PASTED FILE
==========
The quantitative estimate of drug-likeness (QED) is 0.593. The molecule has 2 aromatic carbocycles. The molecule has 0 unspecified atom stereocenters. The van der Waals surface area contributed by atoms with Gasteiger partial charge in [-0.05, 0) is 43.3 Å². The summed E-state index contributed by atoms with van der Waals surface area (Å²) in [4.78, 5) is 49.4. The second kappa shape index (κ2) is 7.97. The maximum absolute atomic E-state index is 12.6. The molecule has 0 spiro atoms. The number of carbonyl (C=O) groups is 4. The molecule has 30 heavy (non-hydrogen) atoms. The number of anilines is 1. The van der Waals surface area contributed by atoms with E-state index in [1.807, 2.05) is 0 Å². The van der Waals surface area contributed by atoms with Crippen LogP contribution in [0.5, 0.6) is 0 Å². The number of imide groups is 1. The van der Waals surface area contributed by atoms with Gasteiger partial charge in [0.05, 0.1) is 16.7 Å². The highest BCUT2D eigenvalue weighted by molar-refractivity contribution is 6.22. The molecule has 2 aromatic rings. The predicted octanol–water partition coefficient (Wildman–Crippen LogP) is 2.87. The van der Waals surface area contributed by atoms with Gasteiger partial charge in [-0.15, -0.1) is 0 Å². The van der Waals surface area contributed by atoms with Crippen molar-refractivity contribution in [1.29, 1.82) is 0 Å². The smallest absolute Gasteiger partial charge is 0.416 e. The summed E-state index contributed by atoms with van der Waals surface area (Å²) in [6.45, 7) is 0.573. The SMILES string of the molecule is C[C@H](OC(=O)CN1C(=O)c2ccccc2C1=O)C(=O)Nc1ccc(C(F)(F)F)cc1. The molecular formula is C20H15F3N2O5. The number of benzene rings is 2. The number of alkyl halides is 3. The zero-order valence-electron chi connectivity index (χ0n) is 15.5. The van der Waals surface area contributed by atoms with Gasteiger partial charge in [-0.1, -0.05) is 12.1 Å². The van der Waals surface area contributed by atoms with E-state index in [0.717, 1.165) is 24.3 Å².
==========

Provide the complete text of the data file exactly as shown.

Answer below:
The quantitative estimate of drug-likeness (QED) is 0.593. The molecule has 2 aromatic carbocycles. The molecule has 0 unspecified atom stereocenters. The van der Waals surface area contributed by atoms with Gasteiger partial charge in [-0.05, 0) is 43.3 Å². The summed E-state index contributed by atoms with van der Waals surface area (Å²) in [4.78, 5) is 49.4. The second kappa shape index (κ2) is 7.97. The maximum absolute atomic E-state index is 12.6. The molecule has 0 spiro atoms. The number of carbonyl (C=O) groups is 4. The molecule has 30 heavy (non-hydrogen) atoms. The number of anilines is 1. The van der Waals surface area contributed by atoms with E-state index in [1.807, 2.05) is 0 Å². The van der Waals surface area contributed by atoms with Crippen LogP contribution in [0.5, 0.6) is 0 Å². The number of imide groups is 1. The van der Waals surface area contributed by atoms with Gasteiger partial charge in [0.05, 0.1) is 16.7 Å². The highest BCUT2D eigenvalue weighted by molar-refractivity contribution is 6.22. The molecule has 2 aromatic rings. The predicted octanol–water partition coefficient (Wildman–Crippen LogP) is 2.87. The van der Waals surface area contributed by atoms with Gasteiger partial charge in [-0.15, -0.1) is 0 Å². The van der Waals surface area contributed by atoms with Crippen molar-refractivity contribution in [1.29, 1.82) is 0 Å². The smallest absolute Gasteiger partial charge is 0.416 e. The summed E-state index contributed by atoms with van der Waals surface area (Å²) in [6.45, 7) is 0.573. The SMILES string of the molecule is C[C@H](OC(=O)CN1C(=O)c2ccccc2C1=O)C(=O)Nc1ccc(C(F)(F)F)cc1. The molecular formula is C20H15F3N2O5. The number of benzene rings is 2. The number of alkyl halides is 3. The zero-order valence-electron chi connectivity index (χ0n) is 15.5. The van der Waals surface area contributed by atoms with Gasteiger partial charge in [-0.1, -0.05) is 12.1 Å². The van der Waals surface area contributed by atoms with E-state index in [0.717, 1.165) is 24.3 Å².